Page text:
A new book on Rangers recently hit the shelves. Follow On: Fifty Years of Rangers in Europe by Iain Duff charts Rangers’ somewhat rocky course through the half-century they’ve been involved in European competition. While there are plenty of us who want no reminding of games we’d witnessed in the past, it is encouraging to see a new name added to the relatively short list of authors who have written about Rangers in the recent past and for that reason alone the book should be reported.
It’s possibly a difficult task to offer a review of a book written by a guy who obviously cares and thinks deeply about Rangers and not be drawn to offer praise for the sake of it. However, it has to be said that this is a book with something for everybody in it and – at the risk of employing a cliché or five – will appeal to any Rangers fan who reads it.
Rather than trying to look for positives and presenting every defeat as unlucky, the author takes a mature and detached view from events on and off the park that the book details. There is most definitely no, “I’m great, you’re great, we’re all great” type of empty rhetoric that is a feature of too many of the Club’s official publications; nor are there instances of self-loathing and needless apologia that accompanied The Advocaat Years and Ten Days That Shook The Rangers. This is a book that has adopted a firm Rankean philosophy when presenting the past and the book is all the much more accessible and readable for it. Indeed, the author takes a critical stance with ex-players who attempted to excuse Rangers’ failing by exaggerating the talents of their opponents. It is a refreshing attitude to read in a book, however painful the memories it may evoke in the reader.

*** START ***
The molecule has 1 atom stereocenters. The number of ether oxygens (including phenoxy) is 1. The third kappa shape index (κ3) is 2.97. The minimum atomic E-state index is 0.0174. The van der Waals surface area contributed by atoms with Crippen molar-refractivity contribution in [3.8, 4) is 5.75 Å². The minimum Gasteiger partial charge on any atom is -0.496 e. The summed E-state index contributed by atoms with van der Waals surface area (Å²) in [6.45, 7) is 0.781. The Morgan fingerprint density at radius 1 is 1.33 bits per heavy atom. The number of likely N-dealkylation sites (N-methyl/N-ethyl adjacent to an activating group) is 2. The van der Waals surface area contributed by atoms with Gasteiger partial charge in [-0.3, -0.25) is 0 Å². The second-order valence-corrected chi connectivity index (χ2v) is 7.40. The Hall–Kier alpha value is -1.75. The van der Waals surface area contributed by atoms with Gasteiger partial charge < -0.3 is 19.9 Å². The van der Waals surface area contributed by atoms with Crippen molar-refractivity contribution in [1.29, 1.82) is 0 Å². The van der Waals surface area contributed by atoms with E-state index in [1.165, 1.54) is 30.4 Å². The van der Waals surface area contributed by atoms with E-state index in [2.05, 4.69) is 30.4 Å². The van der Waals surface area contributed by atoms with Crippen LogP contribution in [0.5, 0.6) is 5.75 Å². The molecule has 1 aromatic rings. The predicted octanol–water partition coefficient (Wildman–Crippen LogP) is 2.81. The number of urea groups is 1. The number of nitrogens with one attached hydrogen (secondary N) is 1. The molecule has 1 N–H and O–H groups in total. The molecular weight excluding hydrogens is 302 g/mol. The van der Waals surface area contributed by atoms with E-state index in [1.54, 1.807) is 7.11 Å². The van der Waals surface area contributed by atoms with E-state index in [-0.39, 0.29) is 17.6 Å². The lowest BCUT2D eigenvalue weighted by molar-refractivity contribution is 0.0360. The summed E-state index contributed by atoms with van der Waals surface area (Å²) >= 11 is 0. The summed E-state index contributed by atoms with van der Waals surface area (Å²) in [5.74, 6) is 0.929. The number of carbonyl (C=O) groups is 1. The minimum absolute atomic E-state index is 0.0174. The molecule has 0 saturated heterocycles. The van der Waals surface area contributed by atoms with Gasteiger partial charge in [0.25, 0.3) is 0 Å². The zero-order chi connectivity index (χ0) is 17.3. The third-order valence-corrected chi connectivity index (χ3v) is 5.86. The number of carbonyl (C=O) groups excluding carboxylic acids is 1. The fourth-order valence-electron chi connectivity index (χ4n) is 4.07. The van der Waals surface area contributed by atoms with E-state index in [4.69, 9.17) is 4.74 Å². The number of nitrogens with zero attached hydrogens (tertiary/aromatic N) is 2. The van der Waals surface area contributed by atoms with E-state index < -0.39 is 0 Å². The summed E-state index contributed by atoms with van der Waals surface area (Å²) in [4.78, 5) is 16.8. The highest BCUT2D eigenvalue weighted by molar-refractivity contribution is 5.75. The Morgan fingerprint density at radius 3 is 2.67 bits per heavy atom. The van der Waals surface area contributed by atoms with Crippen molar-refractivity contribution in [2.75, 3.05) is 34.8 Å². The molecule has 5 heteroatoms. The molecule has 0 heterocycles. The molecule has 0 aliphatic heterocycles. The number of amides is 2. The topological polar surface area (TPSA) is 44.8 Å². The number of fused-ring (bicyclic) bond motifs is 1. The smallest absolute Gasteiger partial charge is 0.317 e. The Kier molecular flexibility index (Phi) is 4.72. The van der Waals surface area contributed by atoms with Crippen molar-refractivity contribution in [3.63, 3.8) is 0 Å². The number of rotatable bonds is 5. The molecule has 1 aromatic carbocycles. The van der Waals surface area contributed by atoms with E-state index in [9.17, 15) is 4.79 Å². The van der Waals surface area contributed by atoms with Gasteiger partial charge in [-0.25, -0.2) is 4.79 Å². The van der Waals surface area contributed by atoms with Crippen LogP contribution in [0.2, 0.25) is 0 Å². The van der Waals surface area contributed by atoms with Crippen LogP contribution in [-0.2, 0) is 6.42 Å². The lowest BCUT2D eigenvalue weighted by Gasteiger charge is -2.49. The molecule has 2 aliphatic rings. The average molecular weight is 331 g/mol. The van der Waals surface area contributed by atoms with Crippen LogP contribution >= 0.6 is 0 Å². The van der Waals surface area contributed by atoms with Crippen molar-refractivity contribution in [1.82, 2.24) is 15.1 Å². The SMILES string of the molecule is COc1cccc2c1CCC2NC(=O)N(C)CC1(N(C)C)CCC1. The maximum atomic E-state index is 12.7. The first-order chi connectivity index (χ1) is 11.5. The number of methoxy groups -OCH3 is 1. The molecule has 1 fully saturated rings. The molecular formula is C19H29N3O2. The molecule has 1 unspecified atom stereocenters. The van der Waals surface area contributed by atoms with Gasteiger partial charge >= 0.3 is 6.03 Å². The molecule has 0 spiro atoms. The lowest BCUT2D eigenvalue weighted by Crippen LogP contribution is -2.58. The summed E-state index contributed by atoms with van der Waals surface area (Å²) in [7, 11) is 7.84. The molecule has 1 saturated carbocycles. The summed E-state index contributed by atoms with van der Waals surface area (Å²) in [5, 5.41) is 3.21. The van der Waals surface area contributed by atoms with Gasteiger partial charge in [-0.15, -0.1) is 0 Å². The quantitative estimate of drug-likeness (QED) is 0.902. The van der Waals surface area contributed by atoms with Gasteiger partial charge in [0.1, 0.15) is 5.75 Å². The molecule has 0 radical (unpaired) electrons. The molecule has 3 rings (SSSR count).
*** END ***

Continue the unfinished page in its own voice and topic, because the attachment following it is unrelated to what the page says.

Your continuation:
The book is set out in a chronological style in the main, starting with a brief history of the origins of European competitions and begins as far as Rangers are concerned with the game against Nice in 1956. A good part of the author’s source material comes from interviews with players who took part in the early games and the sense that comes from it is that every away trip was a trip into the unknown. There’s a kind of child-like excitement that surrounds the early days.
Where this book stands out is the author’s willingness not to look at the past with blue-tinted glasses but to offer facts to the reader, no matter how unpalatable they are. One of these facts is the arrogance and naivety displayed by the Rangers management team of the late 50s and early 60s with regard to doing research on their opponents. Such instances are analysed critically and reasonably and do not fall victim to a fan’s inclination to find excuses for his team’s behaviour. In saying that, however, Duff’s obvious enthusiasm for Rangers is very much in evidence in the wonderful chapter of the book that is dedicated to Rangers’ trip to Wolverhampton in 1961, a chapter which, in this reader’s, opinion even surpasses the detailing of that famous night in Barcelona 11 years later.